In this thesis, we consider some popular stochastic differential equation models used in finance, such as the Vasicek Interest Rate model, the Heston model and a new fractional Heston model. We discuss how to perform inference about unknown quantities associated with these models in the Bayesian framework. We describe sequential importance sampling, the particle filter and the auxiliary particle filter. We apply these inference methods to the Vasicek Interest Rate model and the standard stochastic volatility model, both to sample from the posterior distribution of the underlying processes and to update the posterior distribution of the parameters sequentially, as data arrive over time. We discuss the sensitivity of our results to prior assumptions. We then consider the use of Markov chain Monte Carlo (MCMC) methodology to sample from the posterior distribution of the underlying volatility process and of the unknown model parameters in the Heston model. The particle filter and the auxiliary particle filter are also employed to perform sequential inference. Next we extend the Heston model to the fractional Heston model, by replacing the Brownian motions that drive the underlying stochastic differential equations by fractional Brownian motions, so allowing a richer dependence structure across time. Again, we use a variety of methods to perform inference. We apply our methodology to simulated and real financial data with success. We then discuss how to make forecasts using both the Heston and the fractional Heston model. We make comparisons between the models and show that using our new fractional Heston model can lead to improve forecasts for real financial data.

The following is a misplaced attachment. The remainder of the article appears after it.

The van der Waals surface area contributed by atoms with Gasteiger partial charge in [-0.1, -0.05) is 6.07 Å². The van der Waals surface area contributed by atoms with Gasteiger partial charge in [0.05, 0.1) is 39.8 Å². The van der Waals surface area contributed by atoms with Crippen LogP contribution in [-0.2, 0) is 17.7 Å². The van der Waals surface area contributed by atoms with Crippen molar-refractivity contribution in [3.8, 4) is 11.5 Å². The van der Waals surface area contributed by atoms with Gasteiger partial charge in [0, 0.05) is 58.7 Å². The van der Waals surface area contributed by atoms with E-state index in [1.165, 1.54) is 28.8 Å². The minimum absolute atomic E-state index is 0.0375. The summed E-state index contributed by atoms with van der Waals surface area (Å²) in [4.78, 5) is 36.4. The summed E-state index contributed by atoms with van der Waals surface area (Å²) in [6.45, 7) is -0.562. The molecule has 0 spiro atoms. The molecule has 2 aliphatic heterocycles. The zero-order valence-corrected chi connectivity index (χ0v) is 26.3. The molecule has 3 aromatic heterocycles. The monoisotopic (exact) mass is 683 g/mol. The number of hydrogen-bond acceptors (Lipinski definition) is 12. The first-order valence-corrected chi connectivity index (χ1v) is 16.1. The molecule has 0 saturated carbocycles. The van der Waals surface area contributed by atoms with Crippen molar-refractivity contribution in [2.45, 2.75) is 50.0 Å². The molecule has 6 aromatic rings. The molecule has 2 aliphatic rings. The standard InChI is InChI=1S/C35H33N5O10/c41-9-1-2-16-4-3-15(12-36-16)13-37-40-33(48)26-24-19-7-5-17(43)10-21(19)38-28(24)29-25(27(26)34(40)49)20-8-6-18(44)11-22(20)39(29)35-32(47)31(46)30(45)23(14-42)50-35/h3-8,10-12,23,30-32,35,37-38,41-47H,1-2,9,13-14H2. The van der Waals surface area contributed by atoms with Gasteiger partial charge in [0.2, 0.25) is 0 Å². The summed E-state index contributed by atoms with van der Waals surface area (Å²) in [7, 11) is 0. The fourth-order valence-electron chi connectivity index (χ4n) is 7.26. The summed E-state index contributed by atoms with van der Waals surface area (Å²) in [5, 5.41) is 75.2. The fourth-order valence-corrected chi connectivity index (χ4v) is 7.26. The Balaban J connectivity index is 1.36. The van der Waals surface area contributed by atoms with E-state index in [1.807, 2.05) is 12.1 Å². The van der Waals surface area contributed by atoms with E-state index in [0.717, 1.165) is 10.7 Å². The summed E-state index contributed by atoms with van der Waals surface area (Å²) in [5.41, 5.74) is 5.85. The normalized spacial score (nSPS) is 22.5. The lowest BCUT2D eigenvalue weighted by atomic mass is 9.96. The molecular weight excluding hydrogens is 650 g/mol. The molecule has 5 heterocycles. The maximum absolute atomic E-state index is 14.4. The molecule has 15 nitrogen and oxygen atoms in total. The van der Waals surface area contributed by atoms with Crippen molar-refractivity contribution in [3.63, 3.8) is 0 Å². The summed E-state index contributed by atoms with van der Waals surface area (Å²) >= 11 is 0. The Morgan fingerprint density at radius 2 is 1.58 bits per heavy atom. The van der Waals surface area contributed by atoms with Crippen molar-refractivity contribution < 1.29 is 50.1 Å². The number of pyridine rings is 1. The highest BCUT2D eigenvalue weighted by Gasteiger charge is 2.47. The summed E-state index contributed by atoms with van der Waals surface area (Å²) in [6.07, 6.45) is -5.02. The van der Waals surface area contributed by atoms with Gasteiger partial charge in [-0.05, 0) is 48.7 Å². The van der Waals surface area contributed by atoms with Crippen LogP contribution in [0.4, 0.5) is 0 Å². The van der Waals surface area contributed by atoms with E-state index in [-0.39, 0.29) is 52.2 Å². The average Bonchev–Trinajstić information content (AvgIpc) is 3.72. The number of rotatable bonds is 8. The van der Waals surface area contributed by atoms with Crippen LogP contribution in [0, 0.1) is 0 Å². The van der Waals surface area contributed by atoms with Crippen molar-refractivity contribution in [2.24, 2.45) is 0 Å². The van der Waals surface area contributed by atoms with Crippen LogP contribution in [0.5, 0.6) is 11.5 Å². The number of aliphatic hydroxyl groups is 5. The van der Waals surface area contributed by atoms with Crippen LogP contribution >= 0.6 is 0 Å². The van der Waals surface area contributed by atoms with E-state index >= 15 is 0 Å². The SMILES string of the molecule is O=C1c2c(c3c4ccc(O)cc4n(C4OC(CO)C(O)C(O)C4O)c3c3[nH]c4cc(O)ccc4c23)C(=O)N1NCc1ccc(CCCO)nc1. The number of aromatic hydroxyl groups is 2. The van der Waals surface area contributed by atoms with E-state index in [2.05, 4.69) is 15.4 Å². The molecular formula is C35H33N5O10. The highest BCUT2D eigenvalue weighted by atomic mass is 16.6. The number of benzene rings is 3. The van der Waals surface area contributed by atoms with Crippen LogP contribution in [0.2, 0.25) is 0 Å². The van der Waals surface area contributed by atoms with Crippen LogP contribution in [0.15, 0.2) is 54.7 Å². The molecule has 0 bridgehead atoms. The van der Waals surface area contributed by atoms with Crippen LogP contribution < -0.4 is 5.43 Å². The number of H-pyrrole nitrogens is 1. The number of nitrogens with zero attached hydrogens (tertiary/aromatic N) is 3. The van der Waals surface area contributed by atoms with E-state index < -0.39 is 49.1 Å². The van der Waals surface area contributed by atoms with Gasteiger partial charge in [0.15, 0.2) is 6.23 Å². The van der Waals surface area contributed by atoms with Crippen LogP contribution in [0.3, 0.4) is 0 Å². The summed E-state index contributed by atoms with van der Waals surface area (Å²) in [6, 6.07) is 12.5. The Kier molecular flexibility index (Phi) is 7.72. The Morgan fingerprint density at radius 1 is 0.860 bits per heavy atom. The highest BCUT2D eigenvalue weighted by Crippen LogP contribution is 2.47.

Document Type


Publication Date